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PostPosted: Sun Jul 14, 2013 8:36 pm 
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Joined: Sun Jul 11, 2010 9:35 pm
Posts: 26
Location: Las Vegas Nv
I go to Parker AZ all the time, and I have a 25' Pontoon boat. I am trying to tow the TI along side or behind the boat so that when I get the the Shallows for the day the wife and I can sail and enjoy the day. I tried along side and the TI was banging along the aluminum hulls and scratched up the TI a little. Behind the boat it was all over the place. I tried with the Ammas in and out. Does anyone have any ideas.

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Don
Las Vegas NV
2012 Yellow TI


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PostPosted: Mon Jul 15, 2013 12:32 am 
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Joined: Sat Nov 05, 2011 1:58 am
Posts: 1566
Location: Forster, NSW, Australia
Try rudder down and locked straight ahead (centreboard up), plus a bridal from the amas. The latter should tend to correct any potential deviation.

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Tony Stott
2012 Tandem Island "SIC EM"
www.scenefromabove.com.au


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PostPosted: Wed Jul 17, 2013 1:38 pm 
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Joined: Tue May 18, 2010 2:31 pm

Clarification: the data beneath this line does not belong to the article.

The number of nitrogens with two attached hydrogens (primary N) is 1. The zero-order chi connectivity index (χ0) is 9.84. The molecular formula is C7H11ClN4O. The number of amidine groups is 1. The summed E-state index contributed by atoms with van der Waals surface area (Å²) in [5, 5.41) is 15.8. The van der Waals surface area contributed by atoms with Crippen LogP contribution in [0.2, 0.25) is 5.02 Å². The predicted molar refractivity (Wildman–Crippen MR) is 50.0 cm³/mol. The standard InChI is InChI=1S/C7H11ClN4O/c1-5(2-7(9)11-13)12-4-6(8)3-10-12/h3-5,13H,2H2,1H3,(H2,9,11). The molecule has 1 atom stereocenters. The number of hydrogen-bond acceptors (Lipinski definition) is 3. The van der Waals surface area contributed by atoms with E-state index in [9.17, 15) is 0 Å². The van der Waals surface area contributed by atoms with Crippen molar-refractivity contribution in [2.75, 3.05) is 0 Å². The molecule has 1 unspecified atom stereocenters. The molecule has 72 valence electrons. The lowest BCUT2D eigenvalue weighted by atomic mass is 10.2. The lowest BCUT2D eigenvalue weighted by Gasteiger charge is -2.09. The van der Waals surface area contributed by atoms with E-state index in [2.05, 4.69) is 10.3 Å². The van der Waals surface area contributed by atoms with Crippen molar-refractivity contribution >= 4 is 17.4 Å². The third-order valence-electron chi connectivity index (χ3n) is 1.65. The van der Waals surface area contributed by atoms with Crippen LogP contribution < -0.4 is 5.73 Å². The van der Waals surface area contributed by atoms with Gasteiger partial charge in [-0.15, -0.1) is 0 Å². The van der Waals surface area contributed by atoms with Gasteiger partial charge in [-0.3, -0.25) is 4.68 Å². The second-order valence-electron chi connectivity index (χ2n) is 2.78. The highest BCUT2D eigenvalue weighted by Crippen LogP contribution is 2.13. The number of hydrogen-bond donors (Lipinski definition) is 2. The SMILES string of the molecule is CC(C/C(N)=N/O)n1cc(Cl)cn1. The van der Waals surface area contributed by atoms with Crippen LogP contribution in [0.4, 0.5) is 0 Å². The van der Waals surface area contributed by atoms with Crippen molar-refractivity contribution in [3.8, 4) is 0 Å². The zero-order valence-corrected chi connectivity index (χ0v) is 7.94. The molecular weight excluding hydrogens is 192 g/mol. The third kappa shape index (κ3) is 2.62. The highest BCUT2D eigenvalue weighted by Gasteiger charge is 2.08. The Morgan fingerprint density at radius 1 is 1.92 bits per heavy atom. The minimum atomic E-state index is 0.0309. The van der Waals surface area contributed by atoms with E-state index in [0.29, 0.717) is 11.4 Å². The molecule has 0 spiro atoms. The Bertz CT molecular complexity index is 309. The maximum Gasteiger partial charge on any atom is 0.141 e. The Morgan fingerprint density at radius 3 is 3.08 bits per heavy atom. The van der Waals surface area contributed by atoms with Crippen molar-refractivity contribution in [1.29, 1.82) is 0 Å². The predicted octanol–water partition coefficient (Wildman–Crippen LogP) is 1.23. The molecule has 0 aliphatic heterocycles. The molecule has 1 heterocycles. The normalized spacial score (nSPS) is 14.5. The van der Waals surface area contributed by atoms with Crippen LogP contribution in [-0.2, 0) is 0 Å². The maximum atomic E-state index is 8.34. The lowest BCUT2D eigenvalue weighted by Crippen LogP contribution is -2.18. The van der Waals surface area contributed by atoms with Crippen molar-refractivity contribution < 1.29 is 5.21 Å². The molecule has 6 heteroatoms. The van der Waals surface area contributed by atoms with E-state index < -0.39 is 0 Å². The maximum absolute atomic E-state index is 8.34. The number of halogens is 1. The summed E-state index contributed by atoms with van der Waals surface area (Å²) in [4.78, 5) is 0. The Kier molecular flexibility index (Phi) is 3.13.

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Location: Kailua 96734
Good ideas. How would you lock it Tony?

I would think dragging a short drogue or small float behind the TI would help too.

Steady as she goes.


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PostPosted: Wed Jul 17, 2013 2:39 pm 
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Joined: Sun Apr 20, 2008 6:18 am
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Location: Sarasota,Key West FL
RiverSailor702:
You could just get 2 pieces of PVC pipe (I use that stuff for everything), each 10 ft long and run a rope thru them. Then tie one end of each to the back corners of you big boat. The other end will go to the padeye on the front of the TI, or safer yet wrapped around the front AKA brace (one on each side).
This will help the TI track better, the V shape formed by the PVC pipe helps keep the TI centered, and also prevents it from climbing up on you when you slow down (picture in your mind a wood chipper). It's only about ten bucks worth of PVC, and should help. I would first try about 1 inch OD (whatever that size is), if the class 40 stuff doesn't seem strong enough you can go to the thicker class 80 PVC, but I don't think it will be necessary.